This was what really struck me when I saw the Ron Lemaster montage put up to illustrate a point (about angulation, among other things) in another thread.  The first time I read the post, the picture didn't display.  Later, I realized the picture did not match my expectations at all.

Here's how it looks to me.  Racers mostly angulate at the leg-pelvis joint, keeping their trunk (torso) vertical.  The classical recreational skier angulation involves bending the torso sideways.  In one case the pelvis aligns with the upper body, in the other it aligns with the legs.  (If I've been misinterpreting classical angulation all these years, somebody tell me gently..)
Quote:
Originally Posted by mdf

TDK, I'm not sure I follow your logic. Raich uses movements not because they are strong but because in that specific situation they are appropriate. Like I've pointed out several times angulation and inclination are balancing options but will not control the excessive momentum created by the big body movements J3rry is using to thrust his body into the new turn. I keep coming back to  WHY J3rry uses such strong body movements in the first place. He uses brute force to overwhelm that edge platform that he hasn't released. That unreleased ski is a road block and all the up moves and the excessively strong "over" moves are how he goes around that road block.
It is far more effective to wait to start the new turn until he has released the last turn. This approach would immediately eliminate the need for the big movements he uses to overpower the unreleased edge platform and all the subsequent momentum created by those big movements that carry him so far inside the new turn. Like E pointed out when we release the old turn gravity and momentum will immediately cause a  direction change. So why resist this direction change while simultaneously trying to get the body to move exactly where these forces would take you if you just stopped resisting these forces in the first place. That's just working at crossed purposes and perpetuating the problem.
My thinking on this.

An angulated stance is not as strong as an unangulated stance.  The straighter the body, the more force it can hold.  It's simple physics.  Any body who has portaged a heavy load on a rough portage trail knows this.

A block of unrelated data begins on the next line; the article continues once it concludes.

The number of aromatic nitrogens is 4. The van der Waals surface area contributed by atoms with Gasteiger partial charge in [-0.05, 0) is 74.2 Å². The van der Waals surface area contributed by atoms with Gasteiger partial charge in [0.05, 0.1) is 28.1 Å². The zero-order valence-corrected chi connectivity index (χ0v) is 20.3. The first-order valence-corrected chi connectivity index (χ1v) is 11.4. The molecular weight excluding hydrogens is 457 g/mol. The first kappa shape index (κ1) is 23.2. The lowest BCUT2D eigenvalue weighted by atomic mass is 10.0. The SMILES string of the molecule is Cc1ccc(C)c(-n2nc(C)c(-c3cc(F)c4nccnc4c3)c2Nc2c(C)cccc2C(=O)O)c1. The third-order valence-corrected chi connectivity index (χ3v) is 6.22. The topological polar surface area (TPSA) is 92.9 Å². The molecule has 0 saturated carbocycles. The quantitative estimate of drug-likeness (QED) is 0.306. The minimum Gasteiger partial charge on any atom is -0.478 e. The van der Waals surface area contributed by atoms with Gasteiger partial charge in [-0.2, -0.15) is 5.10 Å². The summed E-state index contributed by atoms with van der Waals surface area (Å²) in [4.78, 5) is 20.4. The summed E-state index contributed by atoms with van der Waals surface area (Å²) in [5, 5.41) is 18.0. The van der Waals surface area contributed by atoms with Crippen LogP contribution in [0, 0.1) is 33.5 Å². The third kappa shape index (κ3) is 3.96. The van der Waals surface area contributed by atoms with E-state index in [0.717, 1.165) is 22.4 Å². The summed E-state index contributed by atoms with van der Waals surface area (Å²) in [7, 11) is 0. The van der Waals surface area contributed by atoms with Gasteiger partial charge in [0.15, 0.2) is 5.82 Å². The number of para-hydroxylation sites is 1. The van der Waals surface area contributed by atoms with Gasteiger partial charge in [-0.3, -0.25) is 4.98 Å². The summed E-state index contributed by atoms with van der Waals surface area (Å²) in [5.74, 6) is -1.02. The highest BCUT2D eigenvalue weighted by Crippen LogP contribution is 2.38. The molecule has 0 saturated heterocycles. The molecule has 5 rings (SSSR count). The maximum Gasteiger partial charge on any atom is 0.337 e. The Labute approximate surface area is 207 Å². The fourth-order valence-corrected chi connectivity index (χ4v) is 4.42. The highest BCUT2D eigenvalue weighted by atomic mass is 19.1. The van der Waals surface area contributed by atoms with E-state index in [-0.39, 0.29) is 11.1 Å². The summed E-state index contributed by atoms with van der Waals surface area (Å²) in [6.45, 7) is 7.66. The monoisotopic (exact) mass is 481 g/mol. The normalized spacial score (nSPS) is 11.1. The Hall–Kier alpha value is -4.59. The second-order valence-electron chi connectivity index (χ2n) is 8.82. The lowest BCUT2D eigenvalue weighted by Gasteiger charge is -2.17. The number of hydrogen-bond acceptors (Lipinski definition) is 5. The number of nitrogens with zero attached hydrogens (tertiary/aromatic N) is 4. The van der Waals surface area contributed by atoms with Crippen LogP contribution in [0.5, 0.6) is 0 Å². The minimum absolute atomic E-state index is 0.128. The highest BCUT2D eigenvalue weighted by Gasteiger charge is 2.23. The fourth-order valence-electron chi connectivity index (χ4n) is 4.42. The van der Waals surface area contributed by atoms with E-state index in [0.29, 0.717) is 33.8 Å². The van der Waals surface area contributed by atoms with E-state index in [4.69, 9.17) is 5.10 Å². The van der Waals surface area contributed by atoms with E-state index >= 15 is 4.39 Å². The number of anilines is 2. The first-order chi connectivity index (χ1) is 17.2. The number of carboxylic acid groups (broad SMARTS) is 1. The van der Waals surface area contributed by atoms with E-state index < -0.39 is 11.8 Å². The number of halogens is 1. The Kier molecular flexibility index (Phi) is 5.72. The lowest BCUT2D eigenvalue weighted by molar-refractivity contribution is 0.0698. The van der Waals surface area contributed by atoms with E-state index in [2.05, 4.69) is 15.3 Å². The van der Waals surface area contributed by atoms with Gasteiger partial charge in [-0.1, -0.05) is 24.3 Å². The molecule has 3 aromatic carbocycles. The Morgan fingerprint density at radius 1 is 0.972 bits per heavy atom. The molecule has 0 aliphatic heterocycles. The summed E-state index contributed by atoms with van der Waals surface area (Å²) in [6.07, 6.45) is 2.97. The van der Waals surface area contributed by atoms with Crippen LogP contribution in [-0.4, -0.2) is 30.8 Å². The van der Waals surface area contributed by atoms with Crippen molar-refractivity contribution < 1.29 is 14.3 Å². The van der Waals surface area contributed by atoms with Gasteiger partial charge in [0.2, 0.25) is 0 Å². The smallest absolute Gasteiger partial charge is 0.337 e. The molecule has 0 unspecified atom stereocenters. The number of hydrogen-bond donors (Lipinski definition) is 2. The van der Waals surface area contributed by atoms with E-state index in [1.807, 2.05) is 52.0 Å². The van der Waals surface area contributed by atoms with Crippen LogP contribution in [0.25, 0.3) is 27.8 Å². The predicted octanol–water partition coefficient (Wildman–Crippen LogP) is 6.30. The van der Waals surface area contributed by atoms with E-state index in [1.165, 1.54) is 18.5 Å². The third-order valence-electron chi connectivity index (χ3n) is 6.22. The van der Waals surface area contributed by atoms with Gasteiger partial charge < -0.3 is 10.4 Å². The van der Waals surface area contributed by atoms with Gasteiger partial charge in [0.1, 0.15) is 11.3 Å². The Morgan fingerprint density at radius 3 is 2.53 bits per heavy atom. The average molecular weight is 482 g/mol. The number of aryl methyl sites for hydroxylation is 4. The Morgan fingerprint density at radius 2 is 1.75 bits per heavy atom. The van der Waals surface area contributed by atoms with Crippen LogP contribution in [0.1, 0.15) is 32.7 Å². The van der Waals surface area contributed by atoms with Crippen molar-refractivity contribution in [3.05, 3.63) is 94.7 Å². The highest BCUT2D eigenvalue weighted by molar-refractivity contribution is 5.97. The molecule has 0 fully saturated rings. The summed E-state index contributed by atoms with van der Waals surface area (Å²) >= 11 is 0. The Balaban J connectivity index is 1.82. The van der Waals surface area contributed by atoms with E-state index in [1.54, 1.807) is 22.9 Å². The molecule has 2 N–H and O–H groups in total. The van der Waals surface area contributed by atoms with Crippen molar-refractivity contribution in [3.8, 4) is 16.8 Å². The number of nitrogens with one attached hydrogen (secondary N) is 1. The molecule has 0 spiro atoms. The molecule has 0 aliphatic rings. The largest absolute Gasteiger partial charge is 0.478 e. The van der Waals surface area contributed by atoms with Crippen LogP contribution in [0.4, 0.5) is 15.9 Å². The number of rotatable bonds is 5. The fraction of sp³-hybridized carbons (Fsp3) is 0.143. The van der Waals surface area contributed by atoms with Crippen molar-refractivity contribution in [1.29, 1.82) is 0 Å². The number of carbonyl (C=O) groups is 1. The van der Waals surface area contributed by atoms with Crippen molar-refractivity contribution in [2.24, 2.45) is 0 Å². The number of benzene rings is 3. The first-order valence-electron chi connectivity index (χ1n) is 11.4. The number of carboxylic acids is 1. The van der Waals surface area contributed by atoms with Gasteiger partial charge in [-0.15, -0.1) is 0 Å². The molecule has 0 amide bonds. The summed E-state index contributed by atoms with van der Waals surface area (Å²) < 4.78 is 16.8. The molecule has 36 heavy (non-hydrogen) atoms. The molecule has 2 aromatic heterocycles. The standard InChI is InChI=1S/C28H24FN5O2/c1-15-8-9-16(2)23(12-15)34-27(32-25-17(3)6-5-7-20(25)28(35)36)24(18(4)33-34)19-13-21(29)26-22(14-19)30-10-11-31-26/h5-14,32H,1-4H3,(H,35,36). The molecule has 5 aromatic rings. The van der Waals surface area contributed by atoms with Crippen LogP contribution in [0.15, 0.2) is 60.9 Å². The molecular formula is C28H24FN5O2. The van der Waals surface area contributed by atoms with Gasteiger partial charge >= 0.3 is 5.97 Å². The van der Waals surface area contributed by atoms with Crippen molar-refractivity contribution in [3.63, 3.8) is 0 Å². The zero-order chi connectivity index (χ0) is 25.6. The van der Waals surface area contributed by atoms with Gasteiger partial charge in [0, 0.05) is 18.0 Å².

The fact that the stance is heavily angulated near the transition and not as strong doesn't matter, because at that point the load is less and the forces being applied to the body are lower.  In order to keep your edge tipped and your skis carving at the end of the turn as your body starts to come through you have to angulate; the hip bone is connected to the leg bone etc. and the angles are what they are.  In the belly of the turn where forces are greater, less angulation is used provided the skier is skiing fast.

If you are in a purely inclined stance with no angulation you are, however, right at the limit with not room for adjustment in balance in the outside direction - pretty risky.  There is a balance point for every turn.

You can only incline so much sideways at the hip.  To get more angulation you need to be in a more countered position; you can bend forwards a lot more than you can bend sideways.

Above golf-cart speeds momentum alone is sufficient, no big body movements are required to link turns.  No overpowering of edges is used in good skiing; the edges direct the skis where the skier wants them to go until they are released.  However, in good skiing the skis are often not released at the same time as the body is released.  The CM's path and the ski's path diverge.  An unreleased ski and released body can tolerate a heavily angulated position, not because the position is strong, but because forces acting between body and ski are low (relatively speaking).
jasp - IMO its quite simple. J3erry is banking his turns keeping too much weight on the inside foot. Because of this when he comes out of the turn his outside ski washes out and he STEPS onto his inside foot. What happens when you put weight on a foot that is flexed? You extend it offcourse. Thats why J3erry is extending so abruptly. IMO you start from the wrong end. You need to start correcting the movements earlier in the turn. There is nothing to relese as he comes through apex and the 3 phase of the turn. If you go back and look at his right turn after he was airborn from which I captured this frame: